Cory built up his own composite landing gear over a particle board former. It's all S-2 glass and high temperature resin, with an overlap of carbon fiber to better resist torsional drag loads. Cleveland 5:00x5 wheels and brakes with low profile tires were used, and gear leg fairings were made for streamlining and enclosing the brake lines and fuel vent lines. Symmetry was on its gear and beginning to have the various systems installed in the mid-1990s when time out was called to attend to family matters. With kids in high school playing sports and engaging in other activities, it was time for the parenting role to take precedence over the airplane for a few years. About the only thing accomplished on the airplane during this period was the building of the engine mount for the Lycoming IO-360 Cory had purchased.

During this hiatus from airplane building, the Birds had moved several times, first to larger homes, then, with the kids gone, back to a smaller one where Cory rebuilt a shop in the back where Symmetry could be finished.

Patti Bird has had much the same career as Cory. They both had previous marriages and both came to work for Scaled Composites at about the same time. She also started as a composite fabricator and worked on many of the same projects as Cory. She was one of the key persons on the development of the wings for the Orbital Science Pegasus and eventually became the program manager for that continuing program, as well as many others in succeeding years, including a current secret program.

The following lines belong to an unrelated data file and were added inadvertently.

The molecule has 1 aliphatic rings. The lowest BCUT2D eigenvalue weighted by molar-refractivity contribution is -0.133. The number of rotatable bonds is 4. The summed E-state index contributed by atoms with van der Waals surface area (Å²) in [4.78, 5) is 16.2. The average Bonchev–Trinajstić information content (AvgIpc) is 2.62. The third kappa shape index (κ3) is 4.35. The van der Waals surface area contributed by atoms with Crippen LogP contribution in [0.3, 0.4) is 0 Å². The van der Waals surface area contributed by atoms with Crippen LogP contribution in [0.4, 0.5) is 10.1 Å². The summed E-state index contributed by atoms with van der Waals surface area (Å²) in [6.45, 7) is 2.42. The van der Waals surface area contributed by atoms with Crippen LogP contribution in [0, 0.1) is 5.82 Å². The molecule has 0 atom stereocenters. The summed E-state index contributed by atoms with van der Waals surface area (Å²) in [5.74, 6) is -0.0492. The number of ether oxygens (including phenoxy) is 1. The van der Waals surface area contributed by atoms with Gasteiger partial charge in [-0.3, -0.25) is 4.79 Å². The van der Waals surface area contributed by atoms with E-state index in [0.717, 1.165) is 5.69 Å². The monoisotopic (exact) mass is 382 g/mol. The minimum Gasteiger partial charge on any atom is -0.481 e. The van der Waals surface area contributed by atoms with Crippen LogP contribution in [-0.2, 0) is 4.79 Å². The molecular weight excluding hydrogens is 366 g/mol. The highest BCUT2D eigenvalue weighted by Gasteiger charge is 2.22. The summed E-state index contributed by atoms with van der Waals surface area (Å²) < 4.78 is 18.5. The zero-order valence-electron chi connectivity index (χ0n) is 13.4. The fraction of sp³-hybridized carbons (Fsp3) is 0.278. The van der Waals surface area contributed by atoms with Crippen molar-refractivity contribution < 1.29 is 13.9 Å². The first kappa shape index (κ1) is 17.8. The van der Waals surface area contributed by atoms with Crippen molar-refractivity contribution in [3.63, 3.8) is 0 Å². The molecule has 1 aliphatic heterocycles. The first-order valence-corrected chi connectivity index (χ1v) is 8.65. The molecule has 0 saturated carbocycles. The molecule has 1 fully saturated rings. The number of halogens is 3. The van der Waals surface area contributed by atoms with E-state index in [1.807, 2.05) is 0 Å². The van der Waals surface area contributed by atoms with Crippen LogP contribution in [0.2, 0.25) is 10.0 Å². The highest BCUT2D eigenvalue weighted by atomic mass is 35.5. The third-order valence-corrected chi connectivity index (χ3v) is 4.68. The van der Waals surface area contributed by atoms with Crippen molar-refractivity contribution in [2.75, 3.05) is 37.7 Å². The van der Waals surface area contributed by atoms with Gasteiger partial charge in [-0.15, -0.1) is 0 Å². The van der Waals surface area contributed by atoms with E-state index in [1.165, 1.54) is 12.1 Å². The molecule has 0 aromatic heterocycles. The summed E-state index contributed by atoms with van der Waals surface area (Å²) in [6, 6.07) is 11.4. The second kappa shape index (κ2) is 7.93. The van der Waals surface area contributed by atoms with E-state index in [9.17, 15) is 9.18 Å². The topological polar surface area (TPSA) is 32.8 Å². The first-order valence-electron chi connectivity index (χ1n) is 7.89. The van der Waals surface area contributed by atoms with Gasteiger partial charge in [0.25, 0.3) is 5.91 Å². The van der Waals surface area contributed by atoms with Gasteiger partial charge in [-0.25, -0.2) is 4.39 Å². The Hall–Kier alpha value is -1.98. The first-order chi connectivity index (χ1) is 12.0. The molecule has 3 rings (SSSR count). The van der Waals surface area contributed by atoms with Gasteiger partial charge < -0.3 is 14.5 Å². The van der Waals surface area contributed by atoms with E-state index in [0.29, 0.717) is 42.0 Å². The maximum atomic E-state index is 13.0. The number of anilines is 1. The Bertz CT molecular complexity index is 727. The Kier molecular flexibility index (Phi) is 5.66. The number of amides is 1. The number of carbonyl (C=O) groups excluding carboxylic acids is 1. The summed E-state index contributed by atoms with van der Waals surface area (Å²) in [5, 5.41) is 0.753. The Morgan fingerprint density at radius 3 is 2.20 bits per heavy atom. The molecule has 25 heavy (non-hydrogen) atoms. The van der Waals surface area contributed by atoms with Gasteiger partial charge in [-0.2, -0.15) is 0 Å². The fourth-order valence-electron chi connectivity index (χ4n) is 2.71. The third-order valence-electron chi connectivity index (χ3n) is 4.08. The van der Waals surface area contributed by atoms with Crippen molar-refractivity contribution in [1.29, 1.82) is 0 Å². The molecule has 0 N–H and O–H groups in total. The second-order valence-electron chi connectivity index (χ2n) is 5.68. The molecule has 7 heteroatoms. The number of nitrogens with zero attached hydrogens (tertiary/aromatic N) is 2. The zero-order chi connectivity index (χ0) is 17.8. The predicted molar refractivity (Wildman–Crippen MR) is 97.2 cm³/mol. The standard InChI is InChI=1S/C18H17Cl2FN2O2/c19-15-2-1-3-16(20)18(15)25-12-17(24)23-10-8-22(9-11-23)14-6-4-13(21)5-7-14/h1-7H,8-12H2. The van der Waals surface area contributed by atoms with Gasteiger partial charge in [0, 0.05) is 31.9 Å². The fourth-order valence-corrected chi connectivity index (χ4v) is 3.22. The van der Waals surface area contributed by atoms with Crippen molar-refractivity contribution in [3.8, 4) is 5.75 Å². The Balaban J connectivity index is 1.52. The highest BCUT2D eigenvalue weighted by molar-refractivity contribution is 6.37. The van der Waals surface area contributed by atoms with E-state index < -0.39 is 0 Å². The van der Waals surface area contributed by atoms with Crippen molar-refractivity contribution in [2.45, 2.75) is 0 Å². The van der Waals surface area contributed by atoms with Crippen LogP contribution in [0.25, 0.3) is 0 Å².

Patti helped me on all the composite parts of our airplane. She is a much better laminator than I am. She has smaller hands and can reach things better than I can. Symmetry started out as a single place airplane, but after all her help, I came to realize that just wasn't fair. Fortunately, back in the beginning of the project, I had asked one of my friends at Scaled for help in structures and he said, sure, but only if I would make the cockpit big enough for him to fit in. He's 6' 6" so the cockpit was made way bigger than I needed in a single place airplane. This made it possible to add a seat behind the pilot. We mocked up a bunch of seats, with different inclinations of the seat backs, sat in them for hours and eventually came up with a really comfortable configuration for both of us. I reran the CG numbers and we were still in the envelope, but near the aft limit. I told Patti she could not gain an ounce in the future - but, actually, we can easily add ballast if we need to."